The BBC recently overhauled its website. The sites looks a great deal better and has maintained its interactive nature with visitors able to send in comments on many of the stories. However, I can’t help feeling it is an opportunity missed to do something really bold and unusual. For example I’d love it if they’d taken a leaf out of YouTube‘s book and made it so that when you clicked on a news item, it then automatically made additional suggestions. I’d also appreciate it becoming a truly customizable site. Right now you can customise the home page to some degree, but compared to sites like my.yahoo.com it is… weak. I’d also like to see them accept ratings from users on their content AND to admit to how many people are reading each story in same way as YouTube tracks the number of people that have viewed a clip. In other words I’m saying that I feel the BBC could have used the best features of a number of sites to upgrade its site. I would also LOVED to have seem them embrace blog or even rival content more. For example, they could have created links to host of additional sites for news and perspective. Of course that would have created a lot of work for them BUT it may have resulted in the BBC becoming a wonderful homepage. And let’s face it, even in a world where we all use the Internet in a far more sophisticate way than we did even a year ago, we all still love our homepage.
The UK equivalent of the White House, 10 Downing Street, has established an e-petition service enabling UK citizens to create petitions on pretty well anything. Currently over 7000 petitions are active and they cover a multitude of topics. It struck me that these petitions give a glimpse of the topics that are affecting a nation (which should be useful insight for consumer lead businesses). They also potentially create a vehicle to put items on the public agenda far more quickly and cost effectively than would have been the case before the Internet arrived. Of course, scanning the petitions is a pretty manual effort right now but the government has done a pretty good job of breaking down petitions currently active into sections.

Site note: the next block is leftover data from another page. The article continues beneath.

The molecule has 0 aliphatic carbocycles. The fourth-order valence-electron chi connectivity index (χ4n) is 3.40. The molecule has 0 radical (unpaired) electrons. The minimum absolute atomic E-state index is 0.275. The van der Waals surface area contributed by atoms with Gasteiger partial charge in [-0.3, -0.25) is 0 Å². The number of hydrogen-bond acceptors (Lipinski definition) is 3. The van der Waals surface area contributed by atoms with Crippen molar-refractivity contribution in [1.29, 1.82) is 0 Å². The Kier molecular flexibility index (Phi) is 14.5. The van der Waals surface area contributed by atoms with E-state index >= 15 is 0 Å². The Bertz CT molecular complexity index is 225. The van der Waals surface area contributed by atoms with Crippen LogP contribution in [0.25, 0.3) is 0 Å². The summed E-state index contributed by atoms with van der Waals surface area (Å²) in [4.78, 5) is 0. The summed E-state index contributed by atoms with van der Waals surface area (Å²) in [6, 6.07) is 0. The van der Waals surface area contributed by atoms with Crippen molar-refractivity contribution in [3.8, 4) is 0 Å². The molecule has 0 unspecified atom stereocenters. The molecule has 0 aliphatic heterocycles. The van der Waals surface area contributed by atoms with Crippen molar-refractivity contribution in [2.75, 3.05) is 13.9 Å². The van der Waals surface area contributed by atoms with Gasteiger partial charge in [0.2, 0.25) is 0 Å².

The WSJ today reported that a small video production company that for years recorded internal meetings and events on Wal-Mart‘s behalf. Having been dumped by its main customer, it has now decided to offer up the content to anyone who wants to have access. Provided they pay of course. It’s apparently a treasure trove for historians and lawyers suing the company. For example one lawyer has paid $15000 to secure copies of video clips on the chance they may be useful in future cases. Wal-Mart not surprisingly is unhappy about this and is considering legal action. The maker of the tapes started working with Wal-Mart in the 1970s and claims he had no contract meaning he owns the content. It made me wonder if this will cause firms to quickly review their contracts to check whether the notes taken by PR staff in meetings become their legal property. We all know that clients tell PR staff information they need to do their jobs that they wouldn’t like to see in places like the WSJ. If there is no contract or the contract is poorly written, who knows where that information will end up in time.
For those seeking some light relief from the economy, here’s a thought: The 20th Century was the era of innovation. we invented things like we’ve never done before. Machines of all manner were dreamed up, we put men on the moon and we created cures for killer diseases. We also coined names for most of the decades that fitted in this period. We started with the roaring 20’s and raced through every succeeding decade to the 90s. Indeed when someone says the 70s today we know they mean the 1970s. These descriptors have been huge for people marketing products. Indeed entire industries have evolved around these decades. This leaves us with a challenge as we start to roll through the 21st century. It simply doesn’t work to say the twenty tens, or the twenty seventies for that matter. Any suggestions on this are welcome. Perhaps the naming of the decades and the celebration of them from a marketing perspective will forever be a 20th Century matter. Perhaps someone will coin a new way of branding the decades – The M20s? I know, it’s not very good is it?